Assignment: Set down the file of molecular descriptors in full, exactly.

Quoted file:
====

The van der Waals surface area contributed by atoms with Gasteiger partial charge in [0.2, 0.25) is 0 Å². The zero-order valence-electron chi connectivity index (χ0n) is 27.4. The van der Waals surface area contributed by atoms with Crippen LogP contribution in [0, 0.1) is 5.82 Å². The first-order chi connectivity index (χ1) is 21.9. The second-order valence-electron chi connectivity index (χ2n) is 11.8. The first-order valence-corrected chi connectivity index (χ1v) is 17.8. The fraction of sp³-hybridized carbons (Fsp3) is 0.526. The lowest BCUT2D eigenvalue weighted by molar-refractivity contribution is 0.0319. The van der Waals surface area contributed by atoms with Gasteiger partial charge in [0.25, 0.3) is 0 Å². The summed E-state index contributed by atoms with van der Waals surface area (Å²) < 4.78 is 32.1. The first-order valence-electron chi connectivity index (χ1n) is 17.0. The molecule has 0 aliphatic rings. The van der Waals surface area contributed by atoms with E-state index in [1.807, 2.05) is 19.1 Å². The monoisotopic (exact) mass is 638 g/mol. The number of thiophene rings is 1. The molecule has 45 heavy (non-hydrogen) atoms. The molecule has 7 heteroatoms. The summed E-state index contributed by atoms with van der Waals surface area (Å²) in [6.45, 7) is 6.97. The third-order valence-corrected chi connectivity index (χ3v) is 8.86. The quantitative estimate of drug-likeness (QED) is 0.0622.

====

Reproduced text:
The van der Waals surface area contributed by atoms with Gasteiger partial charge in [0.2, 0.25) is 0 Å². The zero-order valence-electron chi connectivity index (χ0n) is 27.4. The van der Waals surface area contributed by atoms with Crippen LogP contribution in [0, 0.1) is 5.82 Å². The first-order chi connectivity index (χ1) is 21.9. The second-order valence-electron chi connectivity index (χ2n) is 11.8. The first-order valence-corrected chi connectivity index (χ1v) is 17.8. The fraction of sp³-hybridized carbons (Fsp3) is 0.526. The lowest BCUT2D eigenvalue weighted by molar-refractivity contribution is 0.0319. The van der Waals surface area contributed by atoms with Gasteiger partial charge in [0.25, 0.3) is 0 Å². The summed E-state index contributed by atoms with van der Waals surface area (Å²) < 4.78 is 32.1. The first-order valence-electron chi connectivity index (χ1n) is 17.0. The molecule has 0 aliphatic rings. The van der Waals surface area contributed by atoms with E-state index in [1.807, 2.05) is 19.1 Å². The monoisotopic (exact) mass is 638 g/mol. The number of thiophene rings is 1. The molecule has 45 heavy (non-hydrogen) atoms. The molecule has 7 heteroatoms. The summed E-state index contributed by atoms with van der Waals surface area (Å²) in [6.45, 7) is 6.97. The third-order valence-corrected chi connectivity index (χ3v) is 8.86. The quantitative estimate of drug-likeness (QED) is 0.0622.